Ryan Murphy (‘Assassination of Gianni Versace’) could finally win 2nd Emmy for directing, 8 years after ‘Glee’ pilot

Ryan Murphy has now been nominated a total of 28 times at the Emmys and has taken home four trophies. However, the only individual Emmy he has won so far was for directing the “Glee” pilot back in 2010. Will he now take home his second individual Emmy eight years later for directing the first episode of “The Assassination of Gianni Versace,” titled “The Man Who Would Be Vogue”?

Currently, Gold Derby’s racetrack odds have Murphy in the lead to win Best Movie/Mini Directing, ahead of David Lynch (“Twin Peaks”), Scott Frank (“Godless”), David Leveaux and Alex Rudzinski (“Jesus Christ Superstar Live in Concert”), Edward Berger (“Patrick Melrose”), Craig Zisk (“The Looming Tower”) and Barry Levinson (“Paterno”).

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Murphy’s other three career Emmy wins came as part of the production teams for “The Normal Heart” (Best Television Movie), “The People v. O. J. Simpson” (Best Limited Series) and “Inside Look: The People v. O. J. Simpson: American Crime Story“ (Best Short Form Nonfiction or Reality Series). Besides directing this year he has two more nominations for “The Assassination of Gianni Versace”: Best Limited Series and Best Short Form Nonfiction or Reality Series.

The last time Murphy was up for directing FX’s “American Crime Story” franchise, “The People v. O. J. Simpson,” he was nominated alongside two co-directors, Anthony Hemingway and John Singleton, so he may have split votes with them and cleared the path for Susanne Bier’s (“The Night Manager”) victory. As this year’s only director nominated for “Versace,” he will not face the same problem. What may work in his favor is that “Versace” is nominated for 18 Emmys, which tops all other limited series and TV movies, demonstrating significant support for the show.

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In addition to that, for the last few years a limited series has not gone on to win the big prize without winning writing or directing. As of now, “Versace” is the frontrunner to win Best Limited Series, which could boost its chances in both the writing and directing category. For Best Writing, “USS Callister: Black Mirror” seems to be out in front after last year’s victory, so voters might just give “Versace” the edge in Best Directing. Murphy is also a familiar name in the Best Movie/Mini Directing category, with this year’s bid making it his fifth total. His other four nominations were for his directorial work on “The Normal Heart” (2014), “American Horror Story: Freak Show” (2015), “The People v. O. J. Simpson” (2016) and “Feud: Bette and Joan” (2017). Being a household name can be beneficial since unlike in the writing category, the directors’ names are listed on the ballot.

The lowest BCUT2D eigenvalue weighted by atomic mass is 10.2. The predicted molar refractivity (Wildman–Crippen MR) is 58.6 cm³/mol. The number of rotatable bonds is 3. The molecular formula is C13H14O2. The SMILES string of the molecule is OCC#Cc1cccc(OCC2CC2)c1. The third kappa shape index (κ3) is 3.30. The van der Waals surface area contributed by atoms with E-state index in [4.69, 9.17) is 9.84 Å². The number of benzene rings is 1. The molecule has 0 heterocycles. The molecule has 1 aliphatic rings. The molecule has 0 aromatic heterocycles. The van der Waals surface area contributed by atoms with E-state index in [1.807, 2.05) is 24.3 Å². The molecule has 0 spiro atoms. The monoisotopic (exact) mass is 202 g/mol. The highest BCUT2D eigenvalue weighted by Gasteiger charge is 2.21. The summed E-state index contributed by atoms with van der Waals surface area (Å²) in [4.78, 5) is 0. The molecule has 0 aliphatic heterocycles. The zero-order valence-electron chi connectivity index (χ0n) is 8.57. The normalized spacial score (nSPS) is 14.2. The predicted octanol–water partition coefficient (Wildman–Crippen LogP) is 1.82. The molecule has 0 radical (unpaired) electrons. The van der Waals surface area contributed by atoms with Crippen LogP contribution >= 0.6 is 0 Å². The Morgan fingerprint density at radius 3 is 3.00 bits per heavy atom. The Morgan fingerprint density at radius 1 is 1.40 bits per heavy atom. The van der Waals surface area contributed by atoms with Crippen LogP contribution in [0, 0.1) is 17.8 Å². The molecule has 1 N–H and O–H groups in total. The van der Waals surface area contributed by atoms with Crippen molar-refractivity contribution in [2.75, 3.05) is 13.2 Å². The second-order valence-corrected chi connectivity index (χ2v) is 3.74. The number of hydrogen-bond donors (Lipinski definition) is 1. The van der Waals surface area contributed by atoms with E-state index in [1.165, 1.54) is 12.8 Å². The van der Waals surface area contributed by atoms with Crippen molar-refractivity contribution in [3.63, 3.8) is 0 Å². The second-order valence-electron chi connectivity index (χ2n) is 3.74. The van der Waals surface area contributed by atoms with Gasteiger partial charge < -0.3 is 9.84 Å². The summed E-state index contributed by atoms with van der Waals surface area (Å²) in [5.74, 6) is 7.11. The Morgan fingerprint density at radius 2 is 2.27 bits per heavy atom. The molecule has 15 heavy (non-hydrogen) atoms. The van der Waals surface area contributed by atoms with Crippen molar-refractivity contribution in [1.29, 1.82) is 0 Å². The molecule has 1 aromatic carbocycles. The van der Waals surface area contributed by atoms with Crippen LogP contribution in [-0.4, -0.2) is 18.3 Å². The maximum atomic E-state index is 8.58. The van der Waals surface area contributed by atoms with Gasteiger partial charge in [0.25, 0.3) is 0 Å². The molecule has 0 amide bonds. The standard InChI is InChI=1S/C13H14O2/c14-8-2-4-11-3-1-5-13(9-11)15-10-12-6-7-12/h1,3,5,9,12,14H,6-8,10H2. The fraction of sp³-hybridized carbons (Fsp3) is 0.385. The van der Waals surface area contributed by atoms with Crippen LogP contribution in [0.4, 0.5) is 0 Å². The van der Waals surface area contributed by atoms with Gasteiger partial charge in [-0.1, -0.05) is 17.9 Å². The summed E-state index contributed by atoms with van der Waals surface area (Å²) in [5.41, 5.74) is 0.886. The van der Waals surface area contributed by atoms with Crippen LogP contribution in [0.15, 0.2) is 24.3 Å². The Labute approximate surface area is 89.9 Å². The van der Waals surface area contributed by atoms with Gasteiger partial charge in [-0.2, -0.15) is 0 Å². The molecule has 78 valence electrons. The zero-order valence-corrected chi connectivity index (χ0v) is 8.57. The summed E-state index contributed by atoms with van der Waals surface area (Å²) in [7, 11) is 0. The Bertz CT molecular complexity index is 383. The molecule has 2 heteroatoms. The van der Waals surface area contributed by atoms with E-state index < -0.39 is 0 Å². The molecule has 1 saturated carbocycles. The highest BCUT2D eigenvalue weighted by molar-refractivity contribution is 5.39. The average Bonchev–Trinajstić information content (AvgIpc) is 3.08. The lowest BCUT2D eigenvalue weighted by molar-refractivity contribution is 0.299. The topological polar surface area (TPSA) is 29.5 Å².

Directors love to award the “most directed” episode, and “The Man Who Would Be Vogue” heavily relies on the direction to create an atmosphere that is pivotal to the way the story is told. It has to respectfully depict real-life characters, jump back and forth between past and present and deal with one of the most shocking celebrity deaths of our time. Murphy did an amazing job introducing viewers to this new story, establishing an entirely different tone compared to its predecessor. It is difficult to come off such an acclaimed season like “O.J.” and create something entirely different that still feels truthful to the show’s DNA.

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Unfortunately, he doesn’t fit into the group of winners of the last few years. The last three winners in this category were Lisa Cholodenko (“Olive Kitteridge”), Bier (“The Night Manager”), and Jean-Marc Vallee (“Big Little Lies”). What all three have in common is that they directed the entire series in contention. If voters follow this trend, then Murphy and Zisk are at a disadvantage as they are only nominated for directing a single episode while all the other directors directed the entire Limited Series or Movie. For exactly that reason, voters may just go with Lynch or Frank, who both directed the entire series, with Lynch having directed a whopping 18 episodes.

Both of those programs fit into the category of the “most directed,” because while “Twin Peaks” heavily relies on direction for creating the uniquely mysterious and creepy tone that the show is known for, “Godless” is an original Western that demands precise directorial work when creating that typical Western vibe. They are both Academy Award nominees, whom the directors branch loves to award. In the end, Frank might have the edge over Lynch because unlike “Twin Peaks,” “Godless” is nominated in the Best Limited Series category, which shows that it has more support.

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